Standup paddleboarding has the potential for wide appeal because just about anyone can do it. Even beginners can have a great time, as there are a wonderful variety of boards out there - even super-stable boards that are almost hard to tip over. It’s a great way to be out in nature and “unplug”, and has potential for great exercise as well. 


You can paddleboard in a number of aquatic environments - the ocean, rivers and lakes. Remember however, safety is important in any body of water. 


It’s always a good idea (and in some places, law!) to wear a personal flotation device (PFD), or otherwise known as a life jacket....
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Nutrition for the Active Adult, with Niki Strealy, RDN, LD

sports medicine Jun 06, 2018
As a sports medicine orthopaedic surgeon, I work with athletes of many levels. One area that we don’t always get to touch on when focusing on injury is nutrition and its importance. This is where we rely heavily on our Registered Dietitian Nutritionists for solid advice. I’m honored to have Niki Strealy, RDN, LD of Strategic Nutrition talk to us about nutrition for the active adult. Not only is she a seasoned professional, she herself is a runner and a track coach. Who better to bring together nutrition and sports?

Thanks, Niki, for being a part of my blog!
 

 
As a registered dietitian nutritionist, it’s my role to look at what clients eat and make recommendations. I am also a marathon runner and track coach; I know first-hand “If you don’t put fuel in the car it won’t go.”
 
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Niki Strealy at the 2018 Boston Marathon
 
Calculating Protein Needs
How much protein do you need? It depends on a...
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I’m a new parent...what the heck is going on with my joints!?

I recently partnered up with a friend and colleague, Natalie Willes - Baby Sleep Trainer, in helping her share her knowledge about getting babies to sleep on a routine. Although my son is a first grader now, it reminded me of those new mom days. Aside from the sleep challenges, I remembered how many new aches and pains I had.

Did you know as a new parent, you may lift your baby 50 times a day? The extra bending, stopping and lifting can create strain on your joints. And as your child grows, this strain becomes even more magnified.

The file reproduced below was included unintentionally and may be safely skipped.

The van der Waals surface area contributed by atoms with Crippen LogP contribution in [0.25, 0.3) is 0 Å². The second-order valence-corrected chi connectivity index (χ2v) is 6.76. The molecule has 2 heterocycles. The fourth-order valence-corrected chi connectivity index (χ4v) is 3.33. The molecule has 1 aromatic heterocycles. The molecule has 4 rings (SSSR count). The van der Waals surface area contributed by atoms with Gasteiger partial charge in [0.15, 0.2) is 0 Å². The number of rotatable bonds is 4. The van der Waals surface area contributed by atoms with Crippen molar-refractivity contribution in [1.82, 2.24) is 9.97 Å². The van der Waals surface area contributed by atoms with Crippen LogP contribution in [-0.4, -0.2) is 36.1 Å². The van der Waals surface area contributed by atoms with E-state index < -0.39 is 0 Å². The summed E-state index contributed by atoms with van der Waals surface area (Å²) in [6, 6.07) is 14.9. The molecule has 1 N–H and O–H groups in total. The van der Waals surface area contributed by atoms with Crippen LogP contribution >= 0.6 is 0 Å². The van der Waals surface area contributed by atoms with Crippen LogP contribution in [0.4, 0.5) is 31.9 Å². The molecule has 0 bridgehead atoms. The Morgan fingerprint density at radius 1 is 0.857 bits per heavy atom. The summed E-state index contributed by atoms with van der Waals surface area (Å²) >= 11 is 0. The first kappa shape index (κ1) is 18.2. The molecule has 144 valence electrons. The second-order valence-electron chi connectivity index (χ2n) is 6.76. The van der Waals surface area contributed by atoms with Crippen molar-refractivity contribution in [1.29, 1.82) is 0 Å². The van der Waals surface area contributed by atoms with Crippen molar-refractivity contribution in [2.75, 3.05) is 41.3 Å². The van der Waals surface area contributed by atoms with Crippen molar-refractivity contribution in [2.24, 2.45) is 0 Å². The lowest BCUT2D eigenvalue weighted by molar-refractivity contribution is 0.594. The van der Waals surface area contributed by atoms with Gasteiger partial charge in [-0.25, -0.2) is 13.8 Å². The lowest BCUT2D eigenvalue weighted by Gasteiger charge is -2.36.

Several common orthopaedic conditions crop up around postpartum - for mom and dad both! Here are some of the most common:
 
Dequervain’s Tenosynovitis
- Also called “New Mother’s Wrist”, this is a condition where the tendon’s sheath, or covering, becomes inflamed due to repeated lifting. When your hand and wrist are in the “handshake” position, then you lift upwards (like when you are holding a baby under...
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Respect the Stairs

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I’m thrilled to introduce my first guest blogger, board-certified orthopaedic surgeon Dr. Barbara Bergin! She and two colleagues founded Austin’s Texas Orthopedics, Sports & Rehabilitation Associates in 1986, and since then it has grown into a group of 37 orthopedic surgeons, physiatrists and a rheumatologist. Dr. Bergin is also an author, publishing her first novel, ENDINGS, in 2007. She is working on a second novel, THE WISH, and has a pending contract for her first non-fiction, SIT LIKE A MAN. An experienced equestrienne, she actively competes in the western sport of Reining, and has won national honors. She is passionate about songwriting and playing her guitar, and has just finished recording her first CD, BLOOD RED MOON, which should be released this fall.

Dr. Bergen is one of my inspirations in blogging, and she sets the bar high. Check out her blog at www.drbarbarabergin.com!

I cannot agree with Dr. Bergen more, when she says...